Posts Tagged ‘Lyrical’

Don’t see this every day….

January 31, 2014

The Super Bowl is one of the most anticipated events in the advertising world, and I’ll definitely be writing some thoughts on the ads post game next week.

But this ad caught my eye not only because its not the usual type of Super Bowl ad, but also because it’s not the usual issue you see advertised.

I liked the sparseness of the copy, and some of the images were very compelling. I also thought the punch line was strong, like a good punch to the gut, you’re watching and wondering where this is going, and when it gets there, I found it surprising (maybe *because* they haven’t run ads around this issue before). The ad also is very effective at humanizing a minority group that is often lost in the shuffle (at least on the East Coast, maybe less so out West or in states with large reservations).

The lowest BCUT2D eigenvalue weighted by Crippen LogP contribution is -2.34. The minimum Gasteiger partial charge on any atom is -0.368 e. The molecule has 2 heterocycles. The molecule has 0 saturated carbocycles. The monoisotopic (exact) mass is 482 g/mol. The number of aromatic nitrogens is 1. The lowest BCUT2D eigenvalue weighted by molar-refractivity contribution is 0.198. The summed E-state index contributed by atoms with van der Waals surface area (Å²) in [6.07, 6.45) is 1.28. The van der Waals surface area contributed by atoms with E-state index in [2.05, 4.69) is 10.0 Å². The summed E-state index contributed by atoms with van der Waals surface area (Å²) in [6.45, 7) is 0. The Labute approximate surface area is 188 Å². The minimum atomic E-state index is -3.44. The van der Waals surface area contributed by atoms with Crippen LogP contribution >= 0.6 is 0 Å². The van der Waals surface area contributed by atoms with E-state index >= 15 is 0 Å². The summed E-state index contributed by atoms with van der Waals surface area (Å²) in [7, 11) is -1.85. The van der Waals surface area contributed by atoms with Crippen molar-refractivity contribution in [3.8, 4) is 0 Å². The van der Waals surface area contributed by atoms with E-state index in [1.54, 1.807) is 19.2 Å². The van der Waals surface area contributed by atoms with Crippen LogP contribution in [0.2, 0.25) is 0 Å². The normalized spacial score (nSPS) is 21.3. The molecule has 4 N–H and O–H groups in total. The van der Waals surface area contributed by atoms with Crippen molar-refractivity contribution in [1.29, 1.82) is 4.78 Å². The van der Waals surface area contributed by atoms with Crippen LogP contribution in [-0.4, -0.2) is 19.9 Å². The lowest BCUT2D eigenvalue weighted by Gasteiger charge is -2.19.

They aren’t just Indians or Native Americans, they’re people  — fathers, sons, mothers, daughters etc, just like you and me. I like the sense of Native American pride that it evokes without resorting to the usual myth making or hyperbole. There’s just a nice lyrical nature to the ad.

I had three issues with the ad:

1. It’s too long. Maybe they felt they had to go big because its the superbowl, but the message is so simply and cleanly delivered, they could have done it much more effectively in a minute. About half way through I started to lose interest at the repetition (interesting as it was, it was becoming familiar), and I’m not sure that extra minute adds anything to the message or to the emotional punch. You get it after 30-40 seconds, don’t need it reinforced and all it does it take away from the emotion punch at the end.